About the Feature
Photo by Stephen Kruso
In summer, its trees blaze with color,
their fingers spilling over the tenants.
There is a smoker, our fixture, his cough
a deep chime. One, two. His second-floor watch
is consistent but punctuated. There are children,
creatures of the afternoon, DayGlo bicycles
lurching forward with half-flat white tires. Sometimes,
I come home drunk past midnight. I am mostly
alone. Sometimes, there are families grilling meat
and I am offered thin slivers and conversation.
Sometimes, there are only men—too few to call
a congregation—drinking beer in the lamplight.
Their good-natured laughter is enticing,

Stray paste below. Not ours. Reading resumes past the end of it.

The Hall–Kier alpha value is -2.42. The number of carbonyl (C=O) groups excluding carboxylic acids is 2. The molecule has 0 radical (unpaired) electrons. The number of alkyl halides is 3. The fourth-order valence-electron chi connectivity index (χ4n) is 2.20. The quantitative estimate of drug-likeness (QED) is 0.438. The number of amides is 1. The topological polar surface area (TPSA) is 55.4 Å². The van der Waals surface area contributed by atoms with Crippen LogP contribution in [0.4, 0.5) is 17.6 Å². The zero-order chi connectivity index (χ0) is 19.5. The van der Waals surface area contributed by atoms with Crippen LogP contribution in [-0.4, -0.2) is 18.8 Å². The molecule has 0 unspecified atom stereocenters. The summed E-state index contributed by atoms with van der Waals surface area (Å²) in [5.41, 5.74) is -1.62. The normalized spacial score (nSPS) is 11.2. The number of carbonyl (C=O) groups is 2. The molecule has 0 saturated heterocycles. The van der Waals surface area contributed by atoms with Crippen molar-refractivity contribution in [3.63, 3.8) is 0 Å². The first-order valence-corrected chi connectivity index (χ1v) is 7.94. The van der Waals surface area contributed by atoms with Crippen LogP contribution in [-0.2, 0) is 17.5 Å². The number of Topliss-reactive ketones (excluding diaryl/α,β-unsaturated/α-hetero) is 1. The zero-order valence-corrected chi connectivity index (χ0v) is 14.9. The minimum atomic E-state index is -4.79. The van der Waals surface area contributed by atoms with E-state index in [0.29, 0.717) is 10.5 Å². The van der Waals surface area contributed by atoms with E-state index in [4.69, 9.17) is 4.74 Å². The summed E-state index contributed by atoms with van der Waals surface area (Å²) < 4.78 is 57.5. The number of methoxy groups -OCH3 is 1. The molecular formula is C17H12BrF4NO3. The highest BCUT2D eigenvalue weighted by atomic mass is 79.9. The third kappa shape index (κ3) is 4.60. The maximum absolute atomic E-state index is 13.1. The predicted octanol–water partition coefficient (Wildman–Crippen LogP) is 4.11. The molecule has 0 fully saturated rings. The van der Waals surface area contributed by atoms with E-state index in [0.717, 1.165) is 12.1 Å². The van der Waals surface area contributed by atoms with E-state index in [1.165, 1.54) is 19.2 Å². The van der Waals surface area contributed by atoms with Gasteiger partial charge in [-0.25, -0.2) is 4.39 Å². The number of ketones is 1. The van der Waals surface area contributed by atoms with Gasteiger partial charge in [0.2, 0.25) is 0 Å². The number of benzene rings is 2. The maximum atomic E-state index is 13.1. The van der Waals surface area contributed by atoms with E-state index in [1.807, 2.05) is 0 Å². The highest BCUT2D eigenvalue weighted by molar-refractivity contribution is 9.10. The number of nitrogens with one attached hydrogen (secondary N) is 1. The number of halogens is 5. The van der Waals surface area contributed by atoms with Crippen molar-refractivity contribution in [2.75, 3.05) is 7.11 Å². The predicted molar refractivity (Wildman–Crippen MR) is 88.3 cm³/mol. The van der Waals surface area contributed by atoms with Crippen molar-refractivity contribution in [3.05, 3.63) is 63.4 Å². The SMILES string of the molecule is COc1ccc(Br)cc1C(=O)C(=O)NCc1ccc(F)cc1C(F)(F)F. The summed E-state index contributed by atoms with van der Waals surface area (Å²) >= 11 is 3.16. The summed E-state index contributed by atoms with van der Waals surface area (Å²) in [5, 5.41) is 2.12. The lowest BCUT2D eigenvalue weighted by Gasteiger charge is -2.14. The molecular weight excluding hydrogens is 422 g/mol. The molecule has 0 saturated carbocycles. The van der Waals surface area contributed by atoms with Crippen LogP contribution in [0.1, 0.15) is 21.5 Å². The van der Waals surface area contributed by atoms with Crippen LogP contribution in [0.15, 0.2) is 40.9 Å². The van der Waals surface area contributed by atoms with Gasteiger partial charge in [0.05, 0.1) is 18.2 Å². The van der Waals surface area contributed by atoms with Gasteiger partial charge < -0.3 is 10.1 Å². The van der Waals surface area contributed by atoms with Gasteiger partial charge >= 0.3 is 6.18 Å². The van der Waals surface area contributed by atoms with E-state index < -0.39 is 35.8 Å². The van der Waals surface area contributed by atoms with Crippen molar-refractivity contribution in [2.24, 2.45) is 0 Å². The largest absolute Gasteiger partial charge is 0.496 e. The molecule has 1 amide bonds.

their bottles amber-bright and too warm to sweat.
These are the most nondescript men I have ever seen.
Once, he followed me inside. I woke with a full Modelo
on my nightstand and my forearms ripe with bruises:
a used-up cutting board, a dry oil slick, a woman’s
stained underwear. Now sometimes I come home
and fall to my knees. He’s here—
in the corners, behind each closet door, crouched
in the shower. The AC growls awake.
About the Author
Paige Quiñones is a PhD candidate in poetry at the University of Houston, where she is the managing editor of Gulf Coast. Her work has appeared or is forthcoming in Copper Nickel, Crazyhorse, Poetry Northwest, Sycamore Review, and elsewhere.